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20121027
20121104
Search Results 0 to 11 of about 12 (some duplicates have been removed)
of times later in the day. the governor and president obama took a helicopter ride over the area from atlantic city down to an area where the governor had told people to get off and in many cases they didn't and he kind of jokingly but firmly let them know when they were speaking a couple minutes after the video you're seeing right now, he let them know he was not happy with them but he'd give them a break this time around. but it's just a very, very kind of like -- this is a -- you know it's not a big state geographically but it's a very densely populated state and very diverse when it comes to geography as well. the highlands took a tremendous hit because that's where the winds seemed to be the strongest and trees came down and power is out there and there's no telling when it will be restored. along the shore, of course, you're seeing some of the damage that occurred there where once stood houses there are now waves in some cases. then you go up farther north closer to new york city across the hudson and you have places like jersey city and hoboken, places that are populated with a
president obama or governor romney to return to the campaign trail. they're operating with very little information. we can't know at this point just how devastating the damage might turn out to be. as a result i think both campaigns are being very cautious about what they do other than paying attention to the storm. >> woodruff: susan, what's your read on how the campaigns are dealing with all this? >> i think there are two things to look at. one is just the logistics, for instance, does this storm affect early voting that's going on now in ohio and north carolina and virginia? but a second thing is the larger atmospherics. what is the effect of having president obama go off the campaign trail back to the white house? the white house just this afternoon released a photo of him meeting in the situation room to get an update on storm damage. it seems to me that has an impact on a race where governor romney has been making some progress in recent days. does this kind of freeze things for where they are now. >> woodruff: that's what i wanted to ask you, susan. does one candidate or another
's a consequential difference. they know that president obama is going to increase taxes, where, where governor romney is not if he's elected president. that's an important issue distinction. coming into the last debate, the annenberg survey showed that the public thought that governor romney was more likely to take the country into a war, than was president obama. but the public also believed that president obama had gone around the world apologizing. now in the last debate, governor romney reassured that he was not as likely to take people into war as they had thought in that debate. and i think that was a calculated strategy on his part. now, you could say, "and it was illegitimate. you secretly know that he was more likely." but nonetheless, what we can measure is whether they get what he said he was going to do in the context. and i think that president obama responded to the apologizing around the world claim in a number of ways that were effective as well. and i think one of the things that we can say about debates making a difference is that, had there been debates in the goldwater/john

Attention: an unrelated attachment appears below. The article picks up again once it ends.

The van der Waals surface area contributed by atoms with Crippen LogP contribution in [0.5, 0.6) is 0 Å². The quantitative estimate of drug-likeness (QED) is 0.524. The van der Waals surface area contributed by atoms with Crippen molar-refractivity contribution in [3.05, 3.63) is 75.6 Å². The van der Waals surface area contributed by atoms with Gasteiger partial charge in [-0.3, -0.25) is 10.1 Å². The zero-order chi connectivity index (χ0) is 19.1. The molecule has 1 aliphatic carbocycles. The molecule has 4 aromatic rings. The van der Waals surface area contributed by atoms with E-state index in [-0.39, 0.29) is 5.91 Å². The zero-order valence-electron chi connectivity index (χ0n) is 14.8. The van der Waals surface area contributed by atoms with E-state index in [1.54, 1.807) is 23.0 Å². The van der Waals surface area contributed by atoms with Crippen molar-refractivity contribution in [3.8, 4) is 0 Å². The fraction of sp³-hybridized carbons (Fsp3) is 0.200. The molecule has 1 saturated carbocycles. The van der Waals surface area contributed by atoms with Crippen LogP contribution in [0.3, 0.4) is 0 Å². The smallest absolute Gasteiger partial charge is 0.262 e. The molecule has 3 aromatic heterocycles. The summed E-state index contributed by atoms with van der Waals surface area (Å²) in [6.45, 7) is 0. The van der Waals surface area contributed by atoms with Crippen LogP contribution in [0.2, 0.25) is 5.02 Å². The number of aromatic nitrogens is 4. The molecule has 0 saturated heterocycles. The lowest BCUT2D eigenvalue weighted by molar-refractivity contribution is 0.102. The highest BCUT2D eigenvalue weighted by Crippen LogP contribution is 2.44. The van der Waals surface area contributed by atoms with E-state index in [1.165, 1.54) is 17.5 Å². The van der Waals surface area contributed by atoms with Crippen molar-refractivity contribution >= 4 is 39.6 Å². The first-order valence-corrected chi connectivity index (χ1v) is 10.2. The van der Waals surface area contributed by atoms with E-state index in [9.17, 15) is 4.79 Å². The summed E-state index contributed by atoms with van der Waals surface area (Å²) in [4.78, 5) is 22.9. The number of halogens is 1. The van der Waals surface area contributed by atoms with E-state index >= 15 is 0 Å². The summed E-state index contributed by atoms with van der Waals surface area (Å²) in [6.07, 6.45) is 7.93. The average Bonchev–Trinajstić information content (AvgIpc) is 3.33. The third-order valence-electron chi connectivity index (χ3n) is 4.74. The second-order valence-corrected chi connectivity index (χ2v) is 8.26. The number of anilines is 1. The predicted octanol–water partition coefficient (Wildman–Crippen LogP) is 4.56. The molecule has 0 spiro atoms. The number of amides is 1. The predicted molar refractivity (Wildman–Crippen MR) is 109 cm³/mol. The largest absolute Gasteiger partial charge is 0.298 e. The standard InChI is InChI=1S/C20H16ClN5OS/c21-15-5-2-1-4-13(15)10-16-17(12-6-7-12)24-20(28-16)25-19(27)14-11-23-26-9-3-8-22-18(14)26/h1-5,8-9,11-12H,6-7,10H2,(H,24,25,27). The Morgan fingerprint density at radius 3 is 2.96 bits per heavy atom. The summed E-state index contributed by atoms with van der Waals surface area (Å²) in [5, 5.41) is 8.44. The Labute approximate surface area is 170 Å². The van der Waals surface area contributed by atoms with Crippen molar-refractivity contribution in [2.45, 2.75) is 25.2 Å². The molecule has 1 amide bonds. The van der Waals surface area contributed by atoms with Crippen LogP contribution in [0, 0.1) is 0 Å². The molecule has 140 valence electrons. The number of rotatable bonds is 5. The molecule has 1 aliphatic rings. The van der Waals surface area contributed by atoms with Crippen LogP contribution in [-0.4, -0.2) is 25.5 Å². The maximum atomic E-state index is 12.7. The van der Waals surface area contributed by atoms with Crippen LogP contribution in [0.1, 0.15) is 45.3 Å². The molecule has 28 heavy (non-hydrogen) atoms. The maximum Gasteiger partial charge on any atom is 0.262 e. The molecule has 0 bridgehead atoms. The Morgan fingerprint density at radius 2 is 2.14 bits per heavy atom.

be altering the presidential campaign which is one week to election day, president obama and governor romney canceled rallies and stump speeches on monday and tuesday. yesterday, president obama spoke from the white house briefing room. >> i am not worried at this point about the impact on the election, i am worried about the impact on families and worried about the impact on our first responders, i am worried about the impact on our economy. and on transportation. you know, the election will take care of itself next week. >> and here is what governor romney said. >> on the eastern coast of our nation, a lot of people are enduring some very difficult times. >> and our hearts and our prayers go to them as we think about how tough it is going to be there. i don't think there has been a hurricane in ohio in a long time. but there have been some hurricanes that have caused a lot of damage across this country and hurt a lot of families and their families are in harm's ways that will be hurt either in their possessions or perhaps even something more severe. >> we have faced these kind of challeng
are working none stop to help life return to normal. president obama joined governor chris christie earlier in the day to survey the damage to new jersey's coast. >> for those like the people i just had the chance to meet on this block and thought new jersey, throughout the region whose lives have been upended, my second message is we are here for you, and we will not forget. we will follow up to make sure that you get all the help that you need until you've rebuilt. >> what i said yesterday i really mean. there has got to be sorrow, and you see that, and the president has seen that today, in the eyes and faces of a lot of the folks he's met, and that sorrow is appropriate. we suffered some loss. luckily we haven't suffered that much loss of life, and we thank god for that. but we have suffered losses, and this is the worst storm that i've seen if my lifetime in this state but we cannot permit that sorrow to replaces the resilience they know all new jerseyans have. >> rose: after andrew cuomo of new york early today completed touring the region. he shared his impressions while discussing th